The American Enterprise Institute has a new working paper by Andrew Biggs, Kevin Hassett, and Matthew Jensen which looks for patterns in successful budget deficit reductions (associated WSJ op-ed). Specifically patterns in terms of whether sustainable cuts in the deficit relied on tax increases or spending cuts. The conclusion is that successful deficit reduction programs relied on spending cuts. One of the successful cases identified by their approach is Ireland in the year 2000.
And so the puzzle-solving must begin. Ireland 2000, with Charlie "When I have it, I spend it" McCreevy as finance minister? We've collected together the relevant economic indicators based on IMF data, along incidentally with the same indicators for the Netherlands and Sweden. Why those two? Because they have boringly effective economic policies without any of the splashy initiatives that draw more media attention, and they're good to have handy when Irish politicians trot out the "it wasn't just us" excuse when things went wrong.
Anyway, that's incidental to the main point. Here's the then European Commissioner for economic and monetary affairs Pedro Solbes speaking about the Irish economy in 2000 --
In this regard, the experience of Ireland is a striking case-study. The growth rate in the Irish economy in 1999 was four times the euro-area average, while the inflation rate is currently twice the average. The small weight of Ireland limits the implications of this growth and inflation divergence for the euro-area economy and for the conduct of ECB monetary policy in particular.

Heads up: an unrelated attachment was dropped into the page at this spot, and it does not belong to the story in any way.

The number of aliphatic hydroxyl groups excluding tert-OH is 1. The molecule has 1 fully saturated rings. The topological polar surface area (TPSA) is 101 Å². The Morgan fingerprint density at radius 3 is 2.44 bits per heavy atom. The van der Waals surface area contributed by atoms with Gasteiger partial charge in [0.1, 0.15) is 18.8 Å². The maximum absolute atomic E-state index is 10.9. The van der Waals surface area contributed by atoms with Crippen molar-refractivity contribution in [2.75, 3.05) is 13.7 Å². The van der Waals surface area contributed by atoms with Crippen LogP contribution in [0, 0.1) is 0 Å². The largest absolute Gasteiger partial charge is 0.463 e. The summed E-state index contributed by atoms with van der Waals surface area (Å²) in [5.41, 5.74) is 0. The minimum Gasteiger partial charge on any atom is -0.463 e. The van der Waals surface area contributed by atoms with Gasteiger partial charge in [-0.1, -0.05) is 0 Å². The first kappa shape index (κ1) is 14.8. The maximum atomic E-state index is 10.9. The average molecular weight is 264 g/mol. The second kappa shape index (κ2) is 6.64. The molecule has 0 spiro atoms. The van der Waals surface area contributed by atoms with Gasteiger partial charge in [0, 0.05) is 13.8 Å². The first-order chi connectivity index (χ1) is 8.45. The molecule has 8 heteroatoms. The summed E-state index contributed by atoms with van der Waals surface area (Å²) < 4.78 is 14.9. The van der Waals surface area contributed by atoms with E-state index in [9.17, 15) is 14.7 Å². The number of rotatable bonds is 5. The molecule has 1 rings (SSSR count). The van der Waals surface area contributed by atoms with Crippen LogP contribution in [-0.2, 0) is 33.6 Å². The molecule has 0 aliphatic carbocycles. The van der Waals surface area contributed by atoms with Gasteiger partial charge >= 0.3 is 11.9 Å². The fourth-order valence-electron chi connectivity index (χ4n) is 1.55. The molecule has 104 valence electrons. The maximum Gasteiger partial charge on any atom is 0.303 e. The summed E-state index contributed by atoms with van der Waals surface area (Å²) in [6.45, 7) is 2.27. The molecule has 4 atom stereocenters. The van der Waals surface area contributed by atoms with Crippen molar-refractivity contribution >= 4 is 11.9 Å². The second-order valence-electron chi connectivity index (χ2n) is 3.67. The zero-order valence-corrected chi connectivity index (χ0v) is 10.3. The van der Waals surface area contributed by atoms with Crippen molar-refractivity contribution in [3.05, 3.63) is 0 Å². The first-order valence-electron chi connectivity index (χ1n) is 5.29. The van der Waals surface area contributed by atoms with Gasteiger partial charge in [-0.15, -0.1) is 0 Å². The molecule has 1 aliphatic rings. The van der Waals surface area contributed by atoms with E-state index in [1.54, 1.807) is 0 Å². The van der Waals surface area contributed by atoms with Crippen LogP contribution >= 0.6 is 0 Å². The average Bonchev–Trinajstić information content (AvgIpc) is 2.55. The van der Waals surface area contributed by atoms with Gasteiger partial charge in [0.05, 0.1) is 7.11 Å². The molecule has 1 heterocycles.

However, it poses a major dilemma at the national level. The Irish economy is clearly overheating as the supply-side of the economy is increasingly constrained. The Government has responded by proceeding with their well-established tax cutting agenda in the hope of easing supply constraints - particularly in the labour market. Whatever the merits of this approach may be in a medium-term perspective, the short-term risks cannot be ignored. Inflation rates are accelerating - especially in the sheltered sectors of the economy, for instance the housing market. The decision to pre-commit tax reductions in the next three years - as a supplement to an already generous wage agreement - risks to exacerbate the short-term problem of overheating by further stoking demand.
In other words, this was an overheating economy and the obsession with tax cuts was making things worse, not boosting supply side potential. By the following year, the Commission was sounding the alarm bells about Ireland's tax-cut driven boom.
So what looks in the statistics like a successful deficit reduction effort was in fact the stoking of the fire. Unfortunately for the Commission -- and for Ireland -- its prescient warnings about a housing and spending boom were 7 years too early, their credibility undercut as a result.
But we have the benefit of hindsight. Do we still want to go back and declare Ireland in the year 2000 as an example of good fiscal policy?